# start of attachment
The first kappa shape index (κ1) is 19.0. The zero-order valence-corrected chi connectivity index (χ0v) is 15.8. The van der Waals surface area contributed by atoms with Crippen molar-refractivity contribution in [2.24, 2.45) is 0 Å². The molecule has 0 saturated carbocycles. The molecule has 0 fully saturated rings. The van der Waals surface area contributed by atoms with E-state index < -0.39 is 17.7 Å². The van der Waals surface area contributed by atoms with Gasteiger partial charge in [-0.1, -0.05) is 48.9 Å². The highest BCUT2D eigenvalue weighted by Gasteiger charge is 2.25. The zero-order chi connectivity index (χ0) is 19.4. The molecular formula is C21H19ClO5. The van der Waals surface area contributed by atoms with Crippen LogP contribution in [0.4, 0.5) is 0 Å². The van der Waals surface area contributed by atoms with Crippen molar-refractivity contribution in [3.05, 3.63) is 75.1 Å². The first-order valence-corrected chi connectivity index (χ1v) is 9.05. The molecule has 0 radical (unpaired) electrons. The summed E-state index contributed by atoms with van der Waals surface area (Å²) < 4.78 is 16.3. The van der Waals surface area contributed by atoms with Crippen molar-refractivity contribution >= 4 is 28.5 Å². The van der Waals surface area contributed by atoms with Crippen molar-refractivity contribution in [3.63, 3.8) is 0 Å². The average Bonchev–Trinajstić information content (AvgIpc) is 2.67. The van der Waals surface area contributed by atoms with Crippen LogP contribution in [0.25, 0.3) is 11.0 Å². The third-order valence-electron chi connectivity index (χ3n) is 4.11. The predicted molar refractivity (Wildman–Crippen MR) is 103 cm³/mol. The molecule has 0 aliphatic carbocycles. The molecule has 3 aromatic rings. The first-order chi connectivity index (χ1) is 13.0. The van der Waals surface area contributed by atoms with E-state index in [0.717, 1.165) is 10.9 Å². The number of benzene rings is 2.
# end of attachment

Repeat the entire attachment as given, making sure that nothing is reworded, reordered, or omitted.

The first kappa shape index (κ1) is 19.0. The zero-order valence-corrected chi connectivity index (χ0v) is 15.8. The van der Waals surface area contributed by atoms with Crippen molar-refractivity contribution in [2.24, 2.45) is 0 Å². The molecule has 0 saturated carbocycles. The molecule has 0 fully saturated rings. The van der Waals surface area contributed by atoms with E-state index < -0.39 is 17.7 Å². The van der Waals surface area contributed by atoms with Gasteiger partial charge in [-0.1, -0.05) is 48.9 Å². The highest BCUT2D eigenvalue weighted by Gasteiger charge is 2.25. The zero-order chi connectivity index (χ0) is 19.4. The molecular formula is C21H19ClO5. The van der Waals surface area contributed by atoms with Crippen LogP contribution in [0.4, 0.5) is 0 Å². The van der Waals surface area contributed by atoms with Crippen molar-refractivity contribution in [3.05, 3.63) is 75.1 Å². The first-order valence-corrected chi connectivity index (χ1v) is 9.05. The molecule has 0 radical (unpaired) electrons. The summed E-state index contributed by atoms with van der Waals surface area (Å²) < 4.78 is 16.3. The van der Waals surface area contributed by atoms with Crippen molar-refractivity contribution >= 4 is 28.5 Å². The van der Waals surface area contributed by atoms with Crippen molar-refractivity contribution in [3.63, 3.8) is 0 Å². The average Bonchev–Trinajstić information content (AvgIpc) is 2.67. The van der Waals surface area contributed by atoms with Crippen LogP contribution in [0.25, 0.3) is 11.0 Å². The third-order valence-electron chi connectivity index (χ3n) is 4.11. The predicted molar refractivity (Wildman–Crippen MR) is 103 cm³/mol. The molecule has 0 aliphatic carbocycles. The molecule has 3 aromatic rings. The first-order chi connectivity index (χ1) is 13.0. The van der Waals surface area contributed by atoms with E-state index in [0.717, 1.165) is 10.9 Å². The number of benzene rings is 2.